Paul Hamers (Dr.)

Chemical Looping Combustion: Electricity production with CO2 capture in packed bed reactors

Sponsors ECN and TNO

Introduction

Due to concerns about the environment, methods for decreasing anthropogenic CO2 emission to the atmosphere are studied. Except of introducing renewable energy and reducing energy consumption, CO2 capture can be required to meet the CO2 emission reduction goals. A disadvantage of most of the CO2 capture technologies is that much additional energy is consumed, but this is not the case for chemical-looping combustion (CLC). In CLC, direct contact between air and fuel is circumvented, so that CO2 is obtained without nitrogen dilution.

Concept

In chemical-looping combustion (CLC) electricity is generated and CO2 can be captured with a low energy penalty. Fuel and oxygen are contacted via an intermediate oxygen carrier, a metal/metal oxide that is alternately oxidized and reduced.

The principle of CLC is that the fuel combustion process is divided into two steps. In the first step, the oxygen carrier is oxidized with air. This oxidation is an exothermic reaction and power is generated from the hot exhaust gas. The oxygen carrier is afterwards reduced via reaction with a fuel and a product gas mixture of CO2/H2O is obtained, circumventing energy intensive separation steps for the CO2 capture.

In the past, this concept in a packed bed reactor has been proven experimentally.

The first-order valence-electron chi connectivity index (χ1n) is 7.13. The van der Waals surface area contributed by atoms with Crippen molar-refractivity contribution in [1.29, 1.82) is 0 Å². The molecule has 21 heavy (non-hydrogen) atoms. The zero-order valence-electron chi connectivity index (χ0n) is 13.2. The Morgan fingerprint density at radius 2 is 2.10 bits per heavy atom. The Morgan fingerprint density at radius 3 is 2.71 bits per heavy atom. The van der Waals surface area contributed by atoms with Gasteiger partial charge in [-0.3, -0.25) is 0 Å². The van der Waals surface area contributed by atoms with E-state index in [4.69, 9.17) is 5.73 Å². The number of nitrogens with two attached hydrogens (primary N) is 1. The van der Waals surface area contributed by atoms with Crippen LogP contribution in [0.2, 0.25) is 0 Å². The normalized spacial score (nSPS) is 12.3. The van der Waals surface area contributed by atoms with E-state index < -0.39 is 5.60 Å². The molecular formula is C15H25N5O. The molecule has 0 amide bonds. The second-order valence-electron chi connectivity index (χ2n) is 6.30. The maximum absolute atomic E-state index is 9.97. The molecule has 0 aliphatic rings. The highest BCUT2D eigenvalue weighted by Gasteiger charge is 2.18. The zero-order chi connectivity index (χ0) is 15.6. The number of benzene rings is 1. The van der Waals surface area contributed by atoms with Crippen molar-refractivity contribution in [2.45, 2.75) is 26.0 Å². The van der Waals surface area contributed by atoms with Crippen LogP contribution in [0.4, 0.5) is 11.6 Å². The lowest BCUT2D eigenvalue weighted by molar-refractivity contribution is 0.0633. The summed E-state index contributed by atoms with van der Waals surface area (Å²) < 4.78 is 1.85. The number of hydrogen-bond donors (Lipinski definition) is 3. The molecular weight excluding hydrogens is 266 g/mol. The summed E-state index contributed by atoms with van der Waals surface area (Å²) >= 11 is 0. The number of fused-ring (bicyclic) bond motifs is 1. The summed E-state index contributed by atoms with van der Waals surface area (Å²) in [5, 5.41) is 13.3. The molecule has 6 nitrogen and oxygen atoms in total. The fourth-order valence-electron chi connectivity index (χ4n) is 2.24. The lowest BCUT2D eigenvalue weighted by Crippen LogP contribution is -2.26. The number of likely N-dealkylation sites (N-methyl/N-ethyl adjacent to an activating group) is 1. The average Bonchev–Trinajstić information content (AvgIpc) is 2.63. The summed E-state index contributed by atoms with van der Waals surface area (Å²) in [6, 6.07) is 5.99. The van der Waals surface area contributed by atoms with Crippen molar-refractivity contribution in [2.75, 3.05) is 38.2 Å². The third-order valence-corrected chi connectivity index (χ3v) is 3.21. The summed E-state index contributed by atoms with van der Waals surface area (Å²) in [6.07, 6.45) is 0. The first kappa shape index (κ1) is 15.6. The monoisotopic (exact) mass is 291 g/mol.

Objective

In this study the packed bed chemical looping combustion process is further developed investigating the possibilities of using syngas as fuel. The process engineering aspects for efficient energy production by CLC are studied, including:

·         Oxygen carrier material screening

·         Packed bed reactor design

·         System integration with power plant and techno-economic evaluations

Activities

In this study the fixed bed chemical looping combustion process will be further developed investigating the possibilities of using syngas as fuel. The process engineering aspects for efficient energy production by CLC are studied, including:

·         Oxygen carrier material screening

·         Packed bed reactor design

·         System integration with power plant

·         Techno-economic evaluations

Based on this, a validated model will be developed that can be used for the prediction of the performance of this technology on full scale (integrated with the power train).

 

The project is a part of CATO-2 program. CATO-2 is the Dutch national R&D program for CO2 capture, transport and storage. A consortium of nearly 40 partners cooperates to make governments plans realistic.